After hosting an in-person meeting with the provincial and territorial finance ministers, Freeland said U.S. President Joe Biden’s Inflation Reduction Act, which includes electric-vehicle incentives that favour manufacturers in Canada and Mexico as well as the U.S., has changed the playing field when it comes to the global competition for capital.

“I cannot emphasize too strongly how much I believe that we need to seize the moment and build the clean economy of the 21st century,” Freeland said during a news conference held at the University of Toronto’s Munk School of Global Affairs and Public Policy.

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“This is a huge economic opportunity.”

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Canada needs to invest in the transition in order to potentially have an outsized share in the economy of the future, she said, or it risks being left behind.

This year in particular will be an important year for attracting capital to Canada, she said, calling for the provinces and territories to chip in.

“This is a truly historic, once-in-a-generation economic moment and it will take a team Canada effort to seize it.”

At the same time, Freeland spoke of the need for fiscal restraint amid economic uncertainty.

“We know that one of the most important things the federal government can do to help Canadians today is to be mindful of our responsibility not to pour fuel on the fire of inflation,” she said.

Freeland said these two major spending pressures, which were among the topics prioritized at Friday’s meeting, come at a time of a global economic slowdown which poses restraint on government spending.

Prime Minister Justin Trudeau is set to meet with the premiers Feb. 7 to discuss a long-awaited deal on health-care spending. The provinces have been asking for increases to the health transfer to the tune of billions of dollars.

Freeland said it’s clear that the federal government needs to invest in health care and reiterated the government’s commitment to doing so but would not say whether she thinks the amount the provinces are asking for in increased health transfers is feasible.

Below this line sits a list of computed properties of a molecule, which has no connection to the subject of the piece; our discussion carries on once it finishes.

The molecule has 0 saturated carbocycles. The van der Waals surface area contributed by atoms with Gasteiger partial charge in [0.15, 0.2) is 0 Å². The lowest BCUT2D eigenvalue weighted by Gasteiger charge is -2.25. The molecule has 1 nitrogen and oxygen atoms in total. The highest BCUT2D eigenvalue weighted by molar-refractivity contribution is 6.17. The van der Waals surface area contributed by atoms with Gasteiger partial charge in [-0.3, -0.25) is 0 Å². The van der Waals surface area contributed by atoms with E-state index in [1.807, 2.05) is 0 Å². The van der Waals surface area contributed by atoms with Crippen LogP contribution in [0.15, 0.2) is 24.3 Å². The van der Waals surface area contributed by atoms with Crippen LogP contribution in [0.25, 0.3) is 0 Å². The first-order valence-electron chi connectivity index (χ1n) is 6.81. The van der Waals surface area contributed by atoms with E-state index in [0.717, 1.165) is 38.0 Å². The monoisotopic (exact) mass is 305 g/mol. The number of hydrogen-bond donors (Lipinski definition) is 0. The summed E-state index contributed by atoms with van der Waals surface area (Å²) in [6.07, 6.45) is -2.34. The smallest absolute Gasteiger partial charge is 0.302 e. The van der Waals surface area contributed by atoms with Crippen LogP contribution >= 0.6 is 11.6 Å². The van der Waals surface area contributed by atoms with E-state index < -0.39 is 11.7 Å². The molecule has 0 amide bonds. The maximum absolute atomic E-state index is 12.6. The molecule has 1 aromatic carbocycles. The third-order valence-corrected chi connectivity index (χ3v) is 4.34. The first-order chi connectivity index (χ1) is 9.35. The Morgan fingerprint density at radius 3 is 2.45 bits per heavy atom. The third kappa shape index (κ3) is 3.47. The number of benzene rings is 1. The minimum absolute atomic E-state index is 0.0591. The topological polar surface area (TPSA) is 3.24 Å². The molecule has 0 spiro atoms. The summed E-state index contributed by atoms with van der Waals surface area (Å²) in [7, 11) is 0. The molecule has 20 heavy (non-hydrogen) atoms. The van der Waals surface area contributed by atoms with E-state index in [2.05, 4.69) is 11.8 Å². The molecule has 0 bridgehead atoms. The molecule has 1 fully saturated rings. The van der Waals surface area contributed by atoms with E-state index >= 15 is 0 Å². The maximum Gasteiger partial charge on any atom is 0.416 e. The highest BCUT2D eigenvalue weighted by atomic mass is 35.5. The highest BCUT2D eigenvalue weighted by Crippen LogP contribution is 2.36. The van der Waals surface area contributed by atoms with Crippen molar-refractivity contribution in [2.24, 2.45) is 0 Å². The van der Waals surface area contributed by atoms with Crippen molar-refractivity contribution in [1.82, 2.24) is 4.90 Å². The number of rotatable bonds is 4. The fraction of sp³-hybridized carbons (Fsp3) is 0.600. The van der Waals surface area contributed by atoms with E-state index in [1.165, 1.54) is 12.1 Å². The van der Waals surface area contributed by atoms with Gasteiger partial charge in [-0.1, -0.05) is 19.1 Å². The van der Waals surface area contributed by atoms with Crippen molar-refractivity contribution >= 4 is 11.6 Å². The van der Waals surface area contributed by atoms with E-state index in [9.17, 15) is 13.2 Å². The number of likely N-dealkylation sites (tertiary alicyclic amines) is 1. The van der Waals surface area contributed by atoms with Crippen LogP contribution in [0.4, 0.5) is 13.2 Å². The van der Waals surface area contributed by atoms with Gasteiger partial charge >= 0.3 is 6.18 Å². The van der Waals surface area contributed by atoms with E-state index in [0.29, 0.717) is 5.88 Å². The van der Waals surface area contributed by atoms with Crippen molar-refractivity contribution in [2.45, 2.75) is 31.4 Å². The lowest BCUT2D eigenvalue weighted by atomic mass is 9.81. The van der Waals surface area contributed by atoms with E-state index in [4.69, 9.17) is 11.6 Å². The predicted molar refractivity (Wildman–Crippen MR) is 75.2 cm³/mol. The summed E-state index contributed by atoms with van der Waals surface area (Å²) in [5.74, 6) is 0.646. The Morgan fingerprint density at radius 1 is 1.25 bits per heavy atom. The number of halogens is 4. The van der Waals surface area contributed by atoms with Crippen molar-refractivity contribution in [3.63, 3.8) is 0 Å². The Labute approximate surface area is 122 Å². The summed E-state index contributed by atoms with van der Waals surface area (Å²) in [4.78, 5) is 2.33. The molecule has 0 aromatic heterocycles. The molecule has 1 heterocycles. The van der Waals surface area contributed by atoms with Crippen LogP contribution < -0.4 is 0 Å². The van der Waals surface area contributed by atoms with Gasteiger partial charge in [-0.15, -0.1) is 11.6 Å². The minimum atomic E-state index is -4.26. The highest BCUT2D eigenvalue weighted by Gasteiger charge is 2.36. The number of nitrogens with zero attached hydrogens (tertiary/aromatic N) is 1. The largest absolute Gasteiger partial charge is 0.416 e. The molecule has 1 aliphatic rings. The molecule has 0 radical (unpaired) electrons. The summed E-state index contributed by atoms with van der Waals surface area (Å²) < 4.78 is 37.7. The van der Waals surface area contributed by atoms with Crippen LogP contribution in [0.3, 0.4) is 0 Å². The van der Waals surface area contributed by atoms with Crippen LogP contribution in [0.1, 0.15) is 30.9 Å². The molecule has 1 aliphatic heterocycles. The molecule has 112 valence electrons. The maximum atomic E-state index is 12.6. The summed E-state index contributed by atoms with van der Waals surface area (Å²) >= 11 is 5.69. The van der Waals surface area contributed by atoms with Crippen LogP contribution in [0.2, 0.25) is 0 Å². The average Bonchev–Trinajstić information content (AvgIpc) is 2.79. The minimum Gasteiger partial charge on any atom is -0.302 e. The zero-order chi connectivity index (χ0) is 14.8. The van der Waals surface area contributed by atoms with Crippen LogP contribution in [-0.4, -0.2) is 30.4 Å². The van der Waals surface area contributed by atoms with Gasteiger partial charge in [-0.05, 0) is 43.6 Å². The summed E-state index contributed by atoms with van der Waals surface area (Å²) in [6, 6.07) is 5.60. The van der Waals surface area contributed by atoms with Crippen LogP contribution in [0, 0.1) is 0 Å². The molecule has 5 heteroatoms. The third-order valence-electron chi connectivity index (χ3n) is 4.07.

“It’s time to see the numbers,” Quebec Finance Minister Eric Girard said Friday afternoon, in anticipation of the Feb. 7 meeting.

The meeting of the finance ministers comes at a tense time for many Canadian consumers, with inflation still running hot and interest rates much higher than they were a year ago.

The ministers also spoke with Bank of Canada governor Tiff Macklem Friday and discussed the economic outlook for Canada and the world, said Freeland.

“We’re very aware of the uncertainty in the global economy right now,” said Freeland. “Inflation is high and interest rates are high.”

“Things are tough for a lot of Canadians and a lot of Canadian families today and at the federal level, this is a time of real fiscal constraint.”

The Bank of Canada raised its key interest rate again last week, bringing it to 4.5 per cent, but signalled it’s taking a pause to let the impact of its aggressive hiking cycle sink in.

The economy is showing signs of slowing, but inflation was still high at 6.3 per cent in December, with food prices in particular remaining elevated year over year.

Interest rates have put a damper on the housing market, sending prices and sales downward for months on end even as the cost of renting went up in 2022.

Meanwhile, the labour market has remained strong, with the unemployment rate nearing record lows in December at five per cent.

This report by The Canadian Press was first published Feb. 3, 2023.


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Federal government is in a tight fiscal environment, Freeland says ahead of health talks –



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Federal government is in a tight fiscal environment, Freeland says ahead of health talks


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Suspected Chinese spy balloon flew over Canadian airspace: sources – CTV News



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  1. Suspected Chinese spy balloon flew over Canadian airspace: sources  CTV News
  2. Canadian pilots were warned of ‘untethered balloon’ amid China surveillance concerns  Global News
  3. U.S. military shoots down suspected Chinese spy balloon off Carolina coast